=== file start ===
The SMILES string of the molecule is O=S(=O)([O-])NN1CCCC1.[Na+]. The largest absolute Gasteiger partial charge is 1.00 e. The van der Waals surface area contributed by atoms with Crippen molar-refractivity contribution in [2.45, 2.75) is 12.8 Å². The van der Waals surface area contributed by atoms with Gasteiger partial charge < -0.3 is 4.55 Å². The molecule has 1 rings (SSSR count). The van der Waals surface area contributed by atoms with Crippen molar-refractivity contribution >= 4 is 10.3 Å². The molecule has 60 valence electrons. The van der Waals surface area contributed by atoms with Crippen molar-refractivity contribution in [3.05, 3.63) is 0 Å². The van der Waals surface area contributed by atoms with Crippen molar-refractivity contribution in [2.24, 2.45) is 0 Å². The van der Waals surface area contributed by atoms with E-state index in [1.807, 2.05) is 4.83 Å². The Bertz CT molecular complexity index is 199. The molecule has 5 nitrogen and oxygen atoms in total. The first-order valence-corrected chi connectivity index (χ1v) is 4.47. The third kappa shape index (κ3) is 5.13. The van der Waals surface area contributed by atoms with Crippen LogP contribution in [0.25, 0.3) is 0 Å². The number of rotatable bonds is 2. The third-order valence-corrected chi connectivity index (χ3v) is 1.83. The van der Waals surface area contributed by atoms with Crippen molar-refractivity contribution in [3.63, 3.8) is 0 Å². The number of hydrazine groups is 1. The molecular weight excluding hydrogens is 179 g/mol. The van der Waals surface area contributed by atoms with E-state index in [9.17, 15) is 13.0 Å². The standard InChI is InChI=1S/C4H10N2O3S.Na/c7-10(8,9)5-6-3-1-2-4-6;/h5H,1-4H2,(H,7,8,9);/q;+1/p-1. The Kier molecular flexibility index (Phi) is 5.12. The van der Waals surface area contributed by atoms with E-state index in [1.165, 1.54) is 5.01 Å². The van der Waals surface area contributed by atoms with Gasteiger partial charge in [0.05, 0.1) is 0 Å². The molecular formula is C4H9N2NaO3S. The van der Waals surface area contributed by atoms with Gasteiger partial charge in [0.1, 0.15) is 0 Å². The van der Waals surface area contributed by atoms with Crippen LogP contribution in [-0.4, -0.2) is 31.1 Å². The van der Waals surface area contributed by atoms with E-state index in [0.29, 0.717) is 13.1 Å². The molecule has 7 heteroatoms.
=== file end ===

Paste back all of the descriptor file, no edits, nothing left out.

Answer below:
The SMILES string of the molecule is O=S(=O)([O-])NN1CCCC1.[Na+]. The largest absolute Gasteiger partial charge is 1.00 e. The van der Waals surface area contributed by atoms with Crippen molar-refractivity contribution in [2.45, 2.75) is 12.8 Å². The van der Waals surface area contributed by atoms with Gasteiger partial charge < -0.3 is 4.55 Å². The molecule has 1 rings (SSSR count). The van der Waals surface area contributed by atoms with Crippen molar-refractivity contribution >= 4 is 10.3 Å². The molecule has 60 valence electrons. The van der Waals surface area contributed by atoms with Crippen molar-refractivity contribution in [3.05, 3.63) is 0 Å². The van der Waals surface area contributed by atoms with Crippen molar-refractivity contribution in [2.24, 2.45) is 0 Å². The van der Waals surface area contributed by atoms with E-state index in [1.807, 2.05) is 4.83 Å². The Bertz CT molecular complexity index is 199. The molecule has 5 nitrogen and oxygen atoms in total. The first-order valence-corrected chi connectivity index (χ1v) is 4.47. The third kappa shape index (κ3) is 5.13. The van der Waals surface area contributed by atoms with Crippen LogP contribution in [0.25, 0.3) is 0 Å². The number of rotatable bonds is 2. The third-order valence-corrected chi connectivity index (χ3v) is 1.83. The van der Waals surface area contributed by atoms with Crippen molar-refractivity contribution in [3.63, 3.8) is 0 Å². The number of hydrazine groups is 1. The molecular weight excluding hydrogens is 179 g/mol. The van der Waals surface area contributed by atoms with E-state index in [9.17, 15) is 13.0 Å². The standard InChI is InChI=1S/C4H10N2O3S.Na/c7-10(8,9)5-6-3-1-2-4-6;/h5H,1-4H2,(H,7,8,9);/q;+1/p-1. The Kier molecular flexibility index (Phi) is 5.12. The van der Waals surface area contributed by atoms with E-state index in [1.165, 1.54) is 5.01 Å². The van der Waals surface area contributed by atoms with Gasteiger partial charge in [0.05, 0.1) is 0 Å². The molecular formula is C4H9N2NaO3S. The van der Waals surface area contributed by atoms with Gasteiger partial charge in [0.1, 0.15) is 0 Å². The van der Waals surface area contributed by atoms with Crippen LogP contribution in [-0.4, -0.2) is 31.1 Å². The van der Waals surface area contributed by atoms with E-state index in [0.29, 0.717) is 13.1 Å². The molecule has 7 heteroatoms.